Oh, yes, this is a novel for thinking. With smooth prose and a few heart-wrenching moments, Charlinder’s Walk makes a fantastic read if you’re willing to take the time to thoroughly process it. Charlinder didn’t walk across the world in a day, nor can you read about his adventure in such a short period of time. Life isn’t about the destination, after all. Enjoy the journey; enjoy the read and the inevitable introspection that comes along with it. I did.

Thank you, Em!

Kimberly at Turning the Pages gives us a quick, though enthusiastic review.

I really liked the whole cast of them because they seemed to jump off the page, the whole story did for me actually jumped off the page and I really felt as though I was there with Charlinder as he was on his journey of self discovery.

And furthermore:

From the first page I was completely drawn into Charlinder’s post plague world. I think that the author Alyson Miers is an amazing new talent and I wish more people were aware of her book because it is a thrilling read. I hope she continues writing since she certainly has a gift for the written word.

I most certainly intend to keep writing, and thanks for your support!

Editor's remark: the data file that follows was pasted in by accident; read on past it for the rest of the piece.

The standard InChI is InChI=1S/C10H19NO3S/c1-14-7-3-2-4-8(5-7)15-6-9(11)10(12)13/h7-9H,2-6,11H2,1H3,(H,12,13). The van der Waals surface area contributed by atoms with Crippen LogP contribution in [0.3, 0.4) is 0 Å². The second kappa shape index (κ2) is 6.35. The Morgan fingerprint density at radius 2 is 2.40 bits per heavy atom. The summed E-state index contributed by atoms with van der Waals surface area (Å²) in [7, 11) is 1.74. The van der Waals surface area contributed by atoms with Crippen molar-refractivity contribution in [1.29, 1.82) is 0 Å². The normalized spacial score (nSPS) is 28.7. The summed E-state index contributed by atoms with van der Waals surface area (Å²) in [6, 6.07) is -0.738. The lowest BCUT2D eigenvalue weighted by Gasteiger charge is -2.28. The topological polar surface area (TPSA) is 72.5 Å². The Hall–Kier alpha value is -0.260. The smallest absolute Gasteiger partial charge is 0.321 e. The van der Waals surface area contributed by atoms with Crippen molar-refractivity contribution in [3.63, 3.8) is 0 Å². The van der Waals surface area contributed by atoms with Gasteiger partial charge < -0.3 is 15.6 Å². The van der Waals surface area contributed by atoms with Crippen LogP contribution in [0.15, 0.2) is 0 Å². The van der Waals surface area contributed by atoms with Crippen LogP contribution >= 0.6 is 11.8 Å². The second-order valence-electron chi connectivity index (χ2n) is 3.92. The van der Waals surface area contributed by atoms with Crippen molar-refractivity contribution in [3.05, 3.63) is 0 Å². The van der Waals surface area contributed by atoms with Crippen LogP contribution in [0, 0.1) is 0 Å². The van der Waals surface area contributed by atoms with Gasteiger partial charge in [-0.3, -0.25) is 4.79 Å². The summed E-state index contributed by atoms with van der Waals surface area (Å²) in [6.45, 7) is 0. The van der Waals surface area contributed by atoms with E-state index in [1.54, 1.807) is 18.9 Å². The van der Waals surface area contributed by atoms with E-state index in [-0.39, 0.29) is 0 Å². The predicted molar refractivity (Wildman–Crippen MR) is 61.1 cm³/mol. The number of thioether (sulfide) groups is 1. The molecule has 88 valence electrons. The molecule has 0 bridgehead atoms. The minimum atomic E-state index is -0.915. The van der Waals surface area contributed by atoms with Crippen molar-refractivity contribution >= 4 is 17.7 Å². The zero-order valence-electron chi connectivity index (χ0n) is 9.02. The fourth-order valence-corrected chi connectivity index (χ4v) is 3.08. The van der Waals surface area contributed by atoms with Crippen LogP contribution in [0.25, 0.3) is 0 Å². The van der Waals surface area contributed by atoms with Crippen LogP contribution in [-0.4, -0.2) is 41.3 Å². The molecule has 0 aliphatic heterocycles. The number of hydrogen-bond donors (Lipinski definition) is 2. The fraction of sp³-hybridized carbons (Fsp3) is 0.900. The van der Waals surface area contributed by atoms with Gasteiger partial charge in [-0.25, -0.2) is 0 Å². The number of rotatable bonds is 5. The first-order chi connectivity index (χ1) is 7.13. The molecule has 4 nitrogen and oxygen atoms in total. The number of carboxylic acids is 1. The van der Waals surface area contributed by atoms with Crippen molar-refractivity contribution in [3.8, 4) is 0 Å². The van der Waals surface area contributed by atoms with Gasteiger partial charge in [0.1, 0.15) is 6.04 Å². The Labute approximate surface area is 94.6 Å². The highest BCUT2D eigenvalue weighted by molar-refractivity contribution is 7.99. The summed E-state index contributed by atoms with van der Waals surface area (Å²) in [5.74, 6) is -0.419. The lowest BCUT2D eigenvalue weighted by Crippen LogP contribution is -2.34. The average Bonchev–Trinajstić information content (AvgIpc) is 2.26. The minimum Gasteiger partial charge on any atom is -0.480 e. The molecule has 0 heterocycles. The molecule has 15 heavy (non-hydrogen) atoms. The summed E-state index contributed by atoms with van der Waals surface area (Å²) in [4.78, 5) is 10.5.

Jessica, the Guardian of the Crossroads, asks me some questions about my novel:

Why did you choose a male character to write about. 

Charlinder was the character who presented himself to me for this coming-of-age tale. Why a female protagonist didn’t occur to me probably has a lot to do with why female protagonists aren’t already more represented in hero’s quest tales. If I’d written Charlotte’s Walk instead, it would have taken some more doing to explain why a post-apocalyptic agrarian community would allow a young woman to walk out, with the intention of crossing three continents, and possibly never return.

I think this is worthy of a longer answer, but not today. I intend to devote a few more blog posts to talking about Charlinder’s Walk in more detail.

The tour isn’t quite finished yet. I have a Twitterview with Novel Publicity at 4 PM (EST) today. Watch me scramble to fit maximum brazenness into 140 characters at a time. Search #emlyn to follow along.

 

Charlinder is full of surprises.